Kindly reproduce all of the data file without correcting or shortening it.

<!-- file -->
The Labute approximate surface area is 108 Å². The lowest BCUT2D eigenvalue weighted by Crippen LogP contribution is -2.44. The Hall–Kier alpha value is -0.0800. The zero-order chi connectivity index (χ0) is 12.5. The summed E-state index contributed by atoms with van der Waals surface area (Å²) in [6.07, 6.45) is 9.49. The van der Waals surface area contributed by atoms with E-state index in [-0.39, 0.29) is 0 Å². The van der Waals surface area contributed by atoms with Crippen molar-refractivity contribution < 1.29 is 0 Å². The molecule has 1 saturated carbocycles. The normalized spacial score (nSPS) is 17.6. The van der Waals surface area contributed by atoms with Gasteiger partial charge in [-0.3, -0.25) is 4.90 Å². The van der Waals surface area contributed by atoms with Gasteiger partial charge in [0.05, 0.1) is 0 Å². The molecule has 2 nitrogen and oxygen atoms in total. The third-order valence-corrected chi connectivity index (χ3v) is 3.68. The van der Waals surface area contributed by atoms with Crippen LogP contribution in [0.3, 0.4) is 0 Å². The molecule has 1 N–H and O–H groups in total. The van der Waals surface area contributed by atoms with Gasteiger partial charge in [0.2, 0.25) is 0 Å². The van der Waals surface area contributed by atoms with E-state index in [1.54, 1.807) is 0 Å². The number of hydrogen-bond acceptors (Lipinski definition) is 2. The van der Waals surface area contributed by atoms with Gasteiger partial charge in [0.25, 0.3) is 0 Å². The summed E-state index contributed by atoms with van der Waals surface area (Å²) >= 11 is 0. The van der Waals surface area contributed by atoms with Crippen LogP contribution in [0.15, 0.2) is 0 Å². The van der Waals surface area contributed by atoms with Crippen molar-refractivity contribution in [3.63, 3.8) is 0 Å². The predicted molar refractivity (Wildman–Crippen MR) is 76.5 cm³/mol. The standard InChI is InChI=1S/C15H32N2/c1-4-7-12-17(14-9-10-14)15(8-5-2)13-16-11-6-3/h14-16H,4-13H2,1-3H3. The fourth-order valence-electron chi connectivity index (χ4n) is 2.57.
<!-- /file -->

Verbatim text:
The Labute approximate surface area is 108 Å². The lowest BCUT2D eigenvalue weighted by Crippen LogP contribution is -2.44. The Hall–Kier alpha value is -0.0800. The zero-order chi connectivity index (χ0) is 12.5. The summed E-state index contributed by atoms with van der Waals surface area (Å²) in [6.07, 6.45) is 9.49. The van der Waals surface area contributed by atoms with E-state index in [-0.39, 0.29) is 0 Å². The van der Waals surface area contributed by atoms with Crippen molar-refractivity contribution < 1.29 is 0 Å². The molecule has 1 saturated carbocycles. The normalized spacial score (nSPS) is 17.6. The van der Waals surface area contributed by atoms with Gasteiger partial charge in [-0.3, -0.25) is 4.90 Å². The van der Waals surface area contributed by atoms with Gasteiger partial charge in [0.05, 0.1) is 0 Å². The molecule has 2 nitrogen and oxygen atoms in total. The third-order valence-corrected chi connectivity index (χ3v) is 3.68. The van der Waals surface area contributed by atoms with Crippen LogP contribution in [0.3, 0.4) is 0 Å². The molecule has 1 N–H and O–H groups in total. The van der Waals surface area contributed by atoms with Gasteiger partial charge in [0.2, 0.25) is 0 Å². The van der Waals surface area contributed by atoms with E-state index in [1.54, 1.807) is 0 Å². The number of hydrogen-bond acceptors (Lipinski definition) is 2. The van der Waals surface area contributed by atoms with Gasteiger partial charge in [0.25, 0.3) is 0 Å². The summed E-state index contributed by atoms with van der Waals surface area (Å²) >= 11 is 0. The van der Waals surface area contributed by atoms with Crippen LogP contribution in [0.15, 0.2) is 0 Å². The van der Waals surface area contributed by atoms with Crippen molar-refractivity contribution in [3.63, 3.8) is 0 Å². The predicted molar refractivity (Wildman–Crippen MR) is 76.5 cm³/mol. The standard InChI is InChI=1S/C15H32N2/c1-4-7-12-17(14-9-10-14)15(8-5-2)13-16-11-6-3/h14-16H,4-13H2,1-3H3. The fourth-order valence-electron chi connectivity index (χ4n) is 2.57.